Look Who's Talking

You have to admire their chutzpah, castigating Russia for attacking another country and emulating in the Caucasus NATO's behaviour in the Balkans. Who does Vladimir Putin think he is — George W Bush? Reading western mainstream media commentators has been a revelation. They live on a different planet. Much of the western media do not seem to have realised yet that their opinions are now staple fare for people all around the world in real time, who also have access to other media. They are therefore well read and well informed. They are also better educated than ever before and have sufficient critical skills to be able to spot rank double standards and hypocrisy.

The net result is that while the American media, for example, might want to dump responsibility on the Bush administration for the rise of anti-Americanism around the world, they too have contributed to the decline of soft power as more and more people lose faith in the objectivity of leading US media outlets and are tired of their one-sided moralising and hectoring.

On the Georgian crisis, while the western media have portrayed the West as united against Russian aggression, the rest of the world faults a bullying West that incredibly glosses over the reality of Georgia attacking South Ossetia indiscriminately. There are three levels on which the world parts company with the West on this.

First, liberal and conservative commentators and politicians alike seem to believe they have a divine dispensation to be the moral arbiter of their own conduct and that of everyone else. Who should be the judge of NATO conduct in the Balkans, Afghanistan and the Caucasus? Why, NATO, of course.

And who should stand in judgment over China's actions vis-a-vis Darfur and Myanmar or Russia's in the Balkans and the Caucasus? Why, the West, self-evidently.

Except, secondly, that the narrative of the virtuous West standing up valiantly to the rest in defence of universal values is getting rather tiresome. Russian references to NATO actions to defend the right of Kosovo to secede from a Serbia that had oppressed it, to go to war with Serbia to stop them killing and ethnically cleansing Kosovars, and to recognise and guarantee Kosovo's independence, do resonate with the rest of the world as providing a fairly compelling parallel to what has happened in the Caucasus. NATO set the precedent for flouting the rule of international law and violating long-settled collective norms of the international community against unilateral military interventions.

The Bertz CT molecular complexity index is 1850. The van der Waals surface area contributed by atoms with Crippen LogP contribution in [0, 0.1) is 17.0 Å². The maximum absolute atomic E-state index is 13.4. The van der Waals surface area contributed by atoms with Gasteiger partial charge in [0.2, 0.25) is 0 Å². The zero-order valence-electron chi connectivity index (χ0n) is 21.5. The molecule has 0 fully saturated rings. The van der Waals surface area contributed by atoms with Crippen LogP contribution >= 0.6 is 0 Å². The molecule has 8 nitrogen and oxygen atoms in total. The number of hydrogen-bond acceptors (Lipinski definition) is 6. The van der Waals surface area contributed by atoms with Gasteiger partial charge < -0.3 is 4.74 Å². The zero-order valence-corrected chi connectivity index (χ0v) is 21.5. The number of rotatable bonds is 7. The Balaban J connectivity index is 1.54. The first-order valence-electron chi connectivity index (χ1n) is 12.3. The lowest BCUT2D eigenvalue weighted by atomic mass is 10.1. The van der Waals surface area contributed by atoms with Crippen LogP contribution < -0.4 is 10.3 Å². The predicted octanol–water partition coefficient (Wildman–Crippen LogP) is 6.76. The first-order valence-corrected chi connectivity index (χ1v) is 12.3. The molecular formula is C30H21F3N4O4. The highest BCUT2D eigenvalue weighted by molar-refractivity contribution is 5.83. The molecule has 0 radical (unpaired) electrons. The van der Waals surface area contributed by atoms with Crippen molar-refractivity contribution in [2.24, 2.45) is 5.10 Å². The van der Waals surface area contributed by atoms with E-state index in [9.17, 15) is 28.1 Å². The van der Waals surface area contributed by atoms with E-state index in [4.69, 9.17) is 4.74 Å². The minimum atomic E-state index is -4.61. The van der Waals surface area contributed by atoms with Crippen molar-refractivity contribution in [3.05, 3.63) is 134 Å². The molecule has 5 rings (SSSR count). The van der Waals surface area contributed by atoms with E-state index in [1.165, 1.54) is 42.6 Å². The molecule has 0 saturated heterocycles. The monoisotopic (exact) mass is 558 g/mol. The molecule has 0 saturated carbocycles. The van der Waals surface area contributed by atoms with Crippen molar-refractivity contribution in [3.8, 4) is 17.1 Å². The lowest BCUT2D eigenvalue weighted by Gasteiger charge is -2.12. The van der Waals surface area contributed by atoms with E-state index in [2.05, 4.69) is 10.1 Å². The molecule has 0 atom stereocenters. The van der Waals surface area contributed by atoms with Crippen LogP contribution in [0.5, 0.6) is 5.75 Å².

No two situations are exactly alike. Still, much as most westerners dismiss any analogy between Russia's actions to prise South Ossetia and Abkhazia away from Georgia and NATO actions to detach Kosovo from Serbia, most others do accept the basic parallel. Russia has pointed to Georgian complicity in killing many South Ossetians, including many Russian citizens, the responsibility of Russia to protect its nationals, and UN endorsement of the responsibility to protect them. Moscow is wrong to invoke the norm in this case, as were the Americans and British in Iraq five years ago. Both actions prove the risks of unilateral interpretations and actions and the wisdom of channelling action through the United Nations. Otherwise the only certain end result is vigilante justice, which is no justice at all.

The final problem is behaving as if geopolitics and realism belong on history's shelf and have no relevance or applicability any more. As Henry Kissinger is reported to have said after the Argentine invasion of the Falklands that roused the slumbering British lion into action to retake the islands by force, a great power does not retreat forever. The end of the Cold War saw a very rare phenomenon in human history. Russia agreed to the terms of its defeat and to the new world order that came out of it. Instead of demonstrating grace in victory and some sensitivity to Russia's legitimate fears, interests and national dignity, the West has repeatedly rubbed Russian noses in the dirt of their historic Cold War defeat.

Instead of being dismantled with victory in the Cold War, NATO, an alliance in search of a role and mission, has progressively expanded its borders and reached steadily closer to Russia. Great powers have core vital interests that they will defend. Repeated warnings from Russia of red lines that must not be crossed were serially dismissed as the angry growls of a Russian bear in deep and permanent hibernation. They have been encircled by western bases, missiles and allies, alternately taunted, ignored and dismissed. Champion chess players that they are, the Russians bided their time patiently before checkmating the West brutally but brilliantly in South Ossetia and firing a warning shot across the bows of other former parts of the now forgotten Soviet empire.

Those who wish to back rebel movements and internationalise a crisis by intervening militarily had better be prepared for payback time in other places and conflicts. The wreckage of Georgia's towns and countryside proclaims the ruins of the Bush administration's foreign policy that has so recklessly squandered the hard won fruits of the Cold War in terms of both moral authority and geopolitical gains.

[Source: Centre for International Governance Innovation in Waterloo (Canada), The Times of India, Editorial, 27Aug08]

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The Question of South Ossetia
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